Energy debate

The Reinvention of the Energy Market

The very uneven regional and thus political distribution of conventional fuels was, and remains, a formative cause of the crisis. Whether oil, gas, coal or uranium, the presence of fuels on national territory and its import/export potential or dependence determines a region's welfare, development and economic growth. The OPEC price cartel, cheap and highly subsidised coal mining, the highly dangerous nuclear fuel cycle of uranium, and the specific dependencies of the capacity-linked gas supply, have all led in different ways to external political stresses, even wars, and political distribution disparities accompanied by serious internal conflicts.

In the modern history of humanity – the history of industrialisation – the energy markets have always been politically designed or influenced. Government energy suppliers, monopolitical and oligopolitical raw material supporters shape the global energy economy. The ten largest (measured by reserves) oil and gas companies in the world are in government hands.

The intensity of regulation of the energy market is shaped in an extremely differentiated manner; a scale of 0 to 100 would be fully used up. The correlation with the Global Corruption Index of Transparency International is eye-opening. The spectrum of political influence ranges from Atoms for Peace through the Kohlepfennig (coal penny) to the oligarchical Gazprom, from research programmes to the EU rules and regulations. The regulatory configuration of the EU domestic market is one of the most important and complex political processes of the present time.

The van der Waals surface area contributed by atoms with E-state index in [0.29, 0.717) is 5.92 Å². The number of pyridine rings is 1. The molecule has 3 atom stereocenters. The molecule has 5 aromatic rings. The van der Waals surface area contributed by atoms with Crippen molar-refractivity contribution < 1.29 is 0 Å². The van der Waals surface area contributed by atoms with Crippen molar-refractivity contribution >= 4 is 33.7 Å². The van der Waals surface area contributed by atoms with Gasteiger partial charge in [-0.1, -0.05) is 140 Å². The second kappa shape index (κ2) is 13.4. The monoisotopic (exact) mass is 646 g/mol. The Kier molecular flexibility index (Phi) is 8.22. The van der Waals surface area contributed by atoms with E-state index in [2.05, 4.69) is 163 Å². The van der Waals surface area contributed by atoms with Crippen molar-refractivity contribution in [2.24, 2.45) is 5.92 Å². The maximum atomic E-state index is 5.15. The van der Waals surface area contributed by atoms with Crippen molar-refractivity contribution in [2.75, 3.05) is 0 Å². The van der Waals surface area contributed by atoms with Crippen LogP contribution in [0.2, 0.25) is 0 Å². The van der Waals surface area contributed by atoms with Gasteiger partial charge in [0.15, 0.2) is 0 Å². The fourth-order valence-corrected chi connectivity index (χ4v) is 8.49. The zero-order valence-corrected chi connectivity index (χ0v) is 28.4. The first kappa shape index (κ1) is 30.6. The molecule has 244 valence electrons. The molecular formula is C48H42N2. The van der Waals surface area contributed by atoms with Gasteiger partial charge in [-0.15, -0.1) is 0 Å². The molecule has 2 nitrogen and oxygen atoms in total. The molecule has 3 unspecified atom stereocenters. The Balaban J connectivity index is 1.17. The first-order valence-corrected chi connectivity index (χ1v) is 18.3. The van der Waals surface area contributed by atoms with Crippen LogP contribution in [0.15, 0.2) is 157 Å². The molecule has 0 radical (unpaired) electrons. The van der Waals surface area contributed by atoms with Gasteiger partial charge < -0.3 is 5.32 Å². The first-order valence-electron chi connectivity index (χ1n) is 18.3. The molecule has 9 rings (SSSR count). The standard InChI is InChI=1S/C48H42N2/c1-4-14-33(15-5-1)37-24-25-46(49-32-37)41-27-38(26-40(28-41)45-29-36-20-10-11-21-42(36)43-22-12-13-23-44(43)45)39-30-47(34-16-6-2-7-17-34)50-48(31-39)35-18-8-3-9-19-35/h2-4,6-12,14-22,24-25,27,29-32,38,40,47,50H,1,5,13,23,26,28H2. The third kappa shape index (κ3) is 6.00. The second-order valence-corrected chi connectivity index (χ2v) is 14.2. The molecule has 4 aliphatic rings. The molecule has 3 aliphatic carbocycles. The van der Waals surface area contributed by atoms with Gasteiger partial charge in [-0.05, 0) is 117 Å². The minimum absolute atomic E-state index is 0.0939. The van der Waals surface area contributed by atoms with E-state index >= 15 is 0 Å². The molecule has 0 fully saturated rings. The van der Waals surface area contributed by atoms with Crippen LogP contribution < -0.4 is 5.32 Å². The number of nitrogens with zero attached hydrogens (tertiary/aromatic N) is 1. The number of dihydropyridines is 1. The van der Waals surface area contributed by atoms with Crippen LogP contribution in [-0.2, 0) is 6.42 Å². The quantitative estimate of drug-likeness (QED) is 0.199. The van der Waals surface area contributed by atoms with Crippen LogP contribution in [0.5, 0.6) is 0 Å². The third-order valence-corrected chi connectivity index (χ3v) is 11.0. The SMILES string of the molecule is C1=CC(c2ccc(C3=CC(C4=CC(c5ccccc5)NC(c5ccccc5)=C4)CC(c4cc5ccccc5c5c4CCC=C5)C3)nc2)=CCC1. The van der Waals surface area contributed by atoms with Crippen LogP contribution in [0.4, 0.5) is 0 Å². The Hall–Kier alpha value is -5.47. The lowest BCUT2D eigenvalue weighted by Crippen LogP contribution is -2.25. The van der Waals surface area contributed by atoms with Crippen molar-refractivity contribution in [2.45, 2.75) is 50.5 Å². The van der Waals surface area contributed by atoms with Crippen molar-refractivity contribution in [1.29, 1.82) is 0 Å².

However, this is far overshadowed by the interminable negotiations on an international climate protection agreement. The 2 target of Copenhagen has so far no binding international effect. The intention to come to an agreement on a target by 2015 must be seen as some sort of success in connection with the conference in Durban, in order not to feel more hopelessness.

Some global problems the security, environmental and social difficulties in energy demand coverage remain without an international framework. The analogy to the situation of the financial markets is forced upon one. The remark  "If the climate were a bank, they'd have saved it by now" was occasionally heard at the peak of the post-Lehmann Brothers crisis. In both fields, binding agreements and regulatory standards are urgently needed and equally far away. In both fields the potential danger for the state, the economy and society grows constantly. For both areas it is the case that only enforceable, international binding agreements can have a permanent effect. The protection of the climate and the regulation of the financial markets present the international community with new dimensions of cooperation, but are necessary for survival of the global ecology as well as for the economy.